My friend Reginald-Jerome de Mans recently wrote a review on Adolf Loos’ short volume of collected essays, titled Why a Man Should be Well-Dressed. Loos was an influential European architect at the turn of the 20th century, whose main work foreshadowed modernism in architecture and design. In his spare time, he opined on men’s fashion in cantankerous ways. Frankly, I found his book to be one of the worst I’ve read, although RJ feels otherwise (his review is infinitely better than the book itself). That said, I agree with the opening of RJ’s essay: “I love a book whose author dares to assert a viewpoint. In clothing, this means more than simply asserting ‘style is eternal’ or ‘nice clothes are nice,’ as most books on the subject seem to do.”
So, in that spirit, I’ll dare to assert a viewpoint: I find some coats look better worn open, and others better closed. And to the degree that anything can be generalized, the ones that look better open tend to be single-breasted. Double-breasted coats can be worn either way, but the fullness of the front lends itself to being fastened. This is true of everything from dress outerwear to more causal parkas and leather jackets.
I mentioned this offhandedly last year on StyleForum and received a ton of pushback. Frankly, I hadn’t even realized that the view could be controversial – that coats don’t always look equally good both ways. That there’s a difference in how things can look when styled, and this is worth considering when choosing what to wear for the day. I find single-breasted coats to be best for cooler autumnal days; double-breasted to be better if you need something very thick and warm for winter. If the weather is so cold that you think you’ll need to keep covered most of the time, a double-breasted overcoat is going to look better than a single-breasted one.
Compare this example above, for instance, against everything else below. It’s not that single-breasted coats look bad when fastened – it’s that they often look better worn open. When buttoned up, the front doesn’t give enough visual interest. A man can look like he’s wrapped in a bolt of cloth, especially if the coat closes high on the body (as opposed to one with longer lapels, which would open up that v on the chest, giving you space to at least accessorize with a scarf). A double-breasted coat, on the other hand, has that bit of asymmetry and added detailing, helping visually break up the vast expanse of fabric. The longer the coat, the more important this dynamic.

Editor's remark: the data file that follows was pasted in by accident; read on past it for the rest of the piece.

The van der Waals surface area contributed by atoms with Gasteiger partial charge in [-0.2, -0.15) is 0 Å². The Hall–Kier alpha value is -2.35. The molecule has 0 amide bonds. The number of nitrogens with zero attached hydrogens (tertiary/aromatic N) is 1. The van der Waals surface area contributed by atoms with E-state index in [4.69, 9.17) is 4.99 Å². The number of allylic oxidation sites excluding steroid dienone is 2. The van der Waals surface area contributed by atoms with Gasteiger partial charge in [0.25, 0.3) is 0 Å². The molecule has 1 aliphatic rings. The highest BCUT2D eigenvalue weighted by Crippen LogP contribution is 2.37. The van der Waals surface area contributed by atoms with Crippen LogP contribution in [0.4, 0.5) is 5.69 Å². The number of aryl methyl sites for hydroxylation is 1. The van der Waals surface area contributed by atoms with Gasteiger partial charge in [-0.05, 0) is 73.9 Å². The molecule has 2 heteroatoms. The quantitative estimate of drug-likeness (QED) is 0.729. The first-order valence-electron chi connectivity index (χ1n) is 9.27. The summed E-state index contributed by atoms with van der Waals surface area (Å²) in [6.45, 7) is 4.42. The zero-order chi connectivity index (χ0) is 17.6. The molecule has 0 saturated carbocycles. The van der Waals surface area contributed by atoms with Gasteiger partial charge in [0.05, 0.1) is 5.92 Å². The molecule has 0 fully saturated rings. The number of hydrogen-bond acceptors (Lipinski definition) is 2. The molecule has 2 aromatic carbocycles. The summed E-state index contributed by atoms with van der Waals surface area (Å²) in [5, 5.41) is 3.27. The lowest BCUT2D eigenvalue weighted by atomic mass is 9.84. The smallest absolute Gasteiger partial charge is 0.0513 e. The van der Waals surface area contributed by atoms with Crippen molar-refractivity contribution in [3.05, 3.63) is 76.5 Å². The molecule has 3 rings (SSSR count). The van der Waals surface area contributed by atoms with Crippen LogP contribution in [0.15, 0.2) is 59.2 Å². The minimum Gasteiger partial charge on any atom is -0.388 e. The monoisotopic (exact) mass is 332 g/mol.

When a coat is worn open, there’s space to show off a bit of layering – the shirt, sweater, and scarf peek through. Color combinations and crisscrossing lines can be seen. Setting aside issues of formality, this is why suits and sport coats often look better when they’re accessorized with a tie or pocket square, instead of left plain against a stark white shirt. Or why tailored jackets often seem more dynamic when the quarters – a colloquial term for jacket’s opening below its buttoning point – look better when they’re slightly open, with lines sweeping back towards the hips.
I also find coats look more casual and carefree when worn open. It’s stylish in that dégagé way, suggesting you may have just thrown it on when running out the house. To be sure, there are exceptions. Closing a suit jacket or sport coat, for example, can help define the waist, lending more shape to your silhouette (I find this to be especially true of less structured jackets). And, obviously, if it’s frigid out, you should fasten whatever you’re wearing. There’s practical dimension here that’s just plain common sense.
That said, when I decide what to wear for the day, I try to keep in mind that some coats look better when styled in certain ways. It’s not a hard rule, as there are no hard rules to this stuff, but a general one. If it’s freezing out, that means a heavy, double-breasted overcoat worn closed, then single-breasted outerwear worn open almost all other times. If a single-breasted coat is fastened, there should be some pretty great detailing at the front to make it look interesting.